-Reviewed by Cath Barton-
I was tempted to start this review by trying to write a recipe for a successful story, because it’s with a recipe that Nikesh Shukla begins each chapter of his short novella, The Time Machine; but I knew that mine would probably be hackneyed, whereas his are as fresh and fragrant as the Indian spices they contain.
He is writing about cooking, but he is also writing, so poignantly, about his narrator Ashok’s mum, who is an essential but missing ingredient in his life. Nikesh Shukla starts his story by painting a vivid picture of the kitchen in Ashok’s family home, in which:
‘Standing next to the table and chairs, one flip-flopped foot up on a chair, cutting potatoes into the palm of her hand with a small serrated knife is my mum.’
Except that Ashok’s mum has died, and once he has eaten the food she left in the freezer, the only way he can bring back the smells and tastes which she made essential to his life is to learn to cook.
Stories dealing with the subject of grief can be maudlin and heavy, but this is a tale leavened with humour and seasoned with love, like the dishes from his childhood which Ashok eventually manages to recreate.
This story has stayed with me over the weeks since I first read it, a measure of the power and clarity of the writing. It has a straightforward and clear three-act structure, within which Ashok’s Aunties attempt to teach him to cook the (apparently) simplest of Gujarati dishes. They are, of course, simple for them, as they were for Ashok’s mother. For him everything is a major hurdle, from not knowing the correct names of ingredients in the shop to avoiding burning himself and the food. But even though his first attempts at cooking fail to produce food like his mum cooked, through the smell of burnt spices he begins to feel that he’s at home again.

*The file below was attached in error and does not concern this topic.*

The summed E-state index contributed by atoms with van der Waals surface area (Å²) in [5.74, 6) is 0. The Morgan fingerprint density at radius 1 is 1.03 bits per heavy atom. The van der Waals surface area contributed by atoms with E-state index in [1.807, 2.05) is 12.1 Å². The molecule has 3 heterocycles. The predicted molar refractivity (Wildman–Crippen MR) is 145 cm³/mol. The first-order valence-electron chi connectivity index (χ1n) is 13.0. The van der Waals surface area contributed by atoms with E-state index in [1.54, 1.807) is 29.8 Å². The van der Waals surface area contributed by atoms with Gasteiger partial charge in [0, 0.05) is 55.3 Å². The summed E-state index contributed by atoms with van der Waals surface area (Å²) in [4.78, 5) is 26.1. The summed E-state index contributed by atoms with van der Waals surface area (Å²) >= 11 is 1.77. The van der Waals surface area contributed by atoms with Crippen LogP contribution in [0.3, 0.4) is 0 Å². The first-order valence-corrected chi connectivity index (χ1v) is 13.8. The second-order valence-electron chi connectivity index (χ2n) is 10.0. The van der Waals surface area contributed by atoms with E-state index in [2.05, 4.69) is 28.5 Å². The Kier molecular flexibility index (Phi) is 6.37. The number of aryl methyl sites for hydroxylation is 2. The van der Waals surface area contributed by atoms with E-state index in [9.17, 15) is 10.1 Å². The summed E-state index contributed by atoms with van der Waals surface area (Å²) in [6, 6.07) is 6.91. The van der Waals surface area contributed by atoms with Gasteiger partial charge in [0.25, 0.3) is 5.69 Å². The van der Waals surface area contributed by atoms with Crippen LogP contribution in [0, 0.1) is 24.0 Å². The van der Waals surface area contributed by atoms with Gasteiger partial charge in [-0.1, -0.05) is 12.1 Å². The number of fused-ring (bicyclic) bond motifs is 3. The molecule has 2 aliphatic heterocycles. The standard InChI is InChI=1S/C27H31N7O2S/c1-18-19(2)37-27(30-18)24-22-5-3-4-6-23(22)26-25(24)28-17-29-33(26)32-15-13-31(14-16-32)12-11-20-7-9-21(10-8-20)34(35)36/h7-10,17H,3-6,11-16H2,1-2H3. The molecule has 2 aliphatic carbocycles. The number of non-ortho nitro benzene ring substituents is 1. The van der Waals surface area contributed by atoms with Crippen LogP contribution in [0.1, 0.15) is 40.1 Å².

I like the use of all the senses in this story, especially smell and taste, which are for all of us so evocative, and can bring back past times, especially childhood, in an instant. When Ashok succeeds in making a reasonable chapatti: ‘It tastes like forever ago.’
Nikesh Shukla creates convincing characters, though the one I’m least sure about is Jess, Ashok’s English wife, who is not as clearly defined as Ashok and his Aunties. But I’m right there with them in the kitchen, feeling as fed up as they are when the smoke alarm goes off, the pan is burnt and Ashok declares:
‘I am officially useless.’
In spite of his early disasters he doesn’t give up, determined to find out whether his time machine can work. His progress to instinctively putting ingredients together is perhaps a little fast, but maybe the transition from overwhelming grief back to managing everyday life is like that. Life doesn’t progress in regular phases but in fits and starts. What Ashok does is also a concrete way to deal with loss and grief. Rather a good recipe, I’d say.
This novella is published by Galley Beggar Press, who are making a lot of new short fiction available as e-books. It’s worth taking a look at their Singles Club.
Reviewed by Cath Barton — Cath Barton’s prize-winning novella The Plankton Collector (2018) is published by New Welsh Rarebyte and her second novella, In the Sweep of the Bay (2020), by Louise Walter Books. Cath is also active in the on-line flash fiction community.
Photo © Toril Brancher